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Title: Designing technologies for intimate care in women
Authors: De Almeida Joaquim, Teresa Alexandra
Issue Date: 2017
Publisher: Newcastle University
Abstract: Designing for intimate care remains an underexplored area of Human-Computer Interaction (HCI): while technologies for health and wellbeing might be plentiful, technologies for intimate care are limited. Intimate care is associated with personal hygiene, bodily functions and bodily products, and is a lifetime practice that requires well-defined interventions – by the self, or supported by others. With a move to experience, HCI has explored and responded to some of the concepts of intimate care in recent research, by addressing taboo and life disruptions. However, a wider understanding and conceptualization of intimate care work is missing from the broader HCI discourse on health and wellbeing, as well as a distinct framework for negotiating the design of technologies of intimate care. Addressing this space is noteworthy, within a field that designs technologies to support, enhance, and improve human life (Kannabiran et al. 2011). It is possible that this is related to uncertainty regarding the challenges that technology might bring to intimate interactions, particularly the challenges faced in practices that encompass bodywork and proximity to hidden parts of the body, and the impact of troublesome topics upon wellbeing education. The aim of this research is to enquire into the integration of digital technologies and intimate care towards the development of technologies for engagement with intimate care practices in women. I seek to investigate a methodological approach with a focus on the woman to understand the challenges of designing for and with intimate care; explore the qualities of such woman-centered approach in practice. In this thesis I present three case studies that incorporate empirical methods and new designs that I developed throughout this programme of research. These include 1) ethnographic observations of women’s health physiotherapy within a clinic to understand the components of intimate care within a professional setting; 2) a design toolkit that explores e-textiles for teaching female pelvic fitness, delivered through a series of workshops in which discussions that blended humour and laughter made it entertaining and less embarrassing to ask questions and to express curiosity about intimate bodies; 3) Labella, a probe/intimate wearable for self-learning about hidden parts of the female body and a technology which encompasses embodied interaction, that aims to contribute to breaking down the taboo of looking at oneself to help reduce the barrier of selfcare. Furthermore, Labella aims to support knowledge of the other, while exploring perceptions of esteem and reliance towards practices of care within the body. These three case studies begin to explore and offer insights on how designing for intimate care is entwined in woman-centered approaches to design. ! iv! This thesis contributes to interaction design research and outlines a framework for designing technologies for and with intimate care in women. The research highlights how intimate care pervades personal and professional settings, and its significance throughout the lifecourse. Specifically, I contribute to an underexplored area of HCI, women’s health (outside maternal health) by focusing on a woman-centered methodological approach. In doing this, I explore this approach in practice through challenging existing practices of care within women’s health and by offering novel design concepts and devices, in which I explore humour in design as a method to support learning of sensitive topics and as a tool to diminish the taboo nature of the interactions. Lastly, I propose woman-centered design as a novel form of inquiry in design practice research.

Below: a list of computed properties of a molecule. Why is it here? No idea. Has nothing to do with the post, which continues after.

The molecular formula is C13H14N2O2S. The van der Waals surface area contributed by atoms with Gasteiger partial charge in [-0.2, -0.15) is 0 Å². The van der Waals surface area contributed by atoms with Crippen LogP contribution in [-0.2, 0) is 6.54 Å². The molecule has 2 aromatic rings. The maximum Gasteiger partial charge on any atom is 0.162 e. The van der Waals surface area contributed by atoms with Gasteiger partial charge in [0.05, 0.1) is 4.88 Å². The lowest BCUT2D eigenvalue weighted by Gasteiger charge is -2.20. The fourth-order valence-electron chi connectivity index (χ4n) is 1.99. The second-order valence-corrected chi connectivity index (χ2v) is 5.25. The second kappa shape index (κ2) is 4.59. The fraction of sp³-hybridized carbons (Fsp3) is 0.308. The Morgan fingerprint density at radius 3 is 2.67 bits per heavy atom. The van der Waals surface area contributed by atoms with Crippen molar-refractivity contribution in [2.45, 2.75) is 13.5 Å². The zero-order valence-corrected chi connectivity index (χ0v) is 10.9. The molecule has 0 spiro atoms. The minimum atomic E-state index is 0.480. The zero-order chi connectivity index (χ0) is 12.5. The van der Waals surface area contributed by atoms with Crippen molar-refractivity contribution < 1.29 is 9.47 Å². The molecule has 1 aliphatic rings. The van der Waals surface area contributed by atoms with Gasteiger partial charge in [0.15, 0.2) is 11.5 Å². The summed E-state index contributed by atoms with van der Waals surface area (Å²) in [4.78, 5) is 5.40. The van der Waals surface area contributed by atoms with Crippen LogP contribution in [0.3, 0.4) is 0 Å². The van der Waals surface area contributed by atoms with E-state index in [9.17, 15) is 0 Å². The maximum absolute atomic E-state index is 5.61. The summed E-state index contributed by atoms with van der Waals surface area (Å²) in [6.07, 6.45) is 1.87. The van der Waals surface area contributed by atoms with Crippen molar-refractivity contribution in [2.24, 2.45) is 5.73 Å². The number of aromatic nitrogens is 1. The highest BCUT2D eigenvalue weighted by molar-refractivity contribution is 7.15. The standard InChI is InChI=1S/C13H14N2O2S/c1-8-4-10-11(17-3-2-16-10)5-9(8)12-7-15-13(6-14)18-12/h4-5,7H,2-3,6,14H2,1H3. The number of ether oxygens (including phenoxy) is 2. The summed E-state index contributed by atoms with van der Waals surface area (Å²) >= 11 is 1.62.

Description: PhD Thesis
Appears in Collections:School of Computing Science

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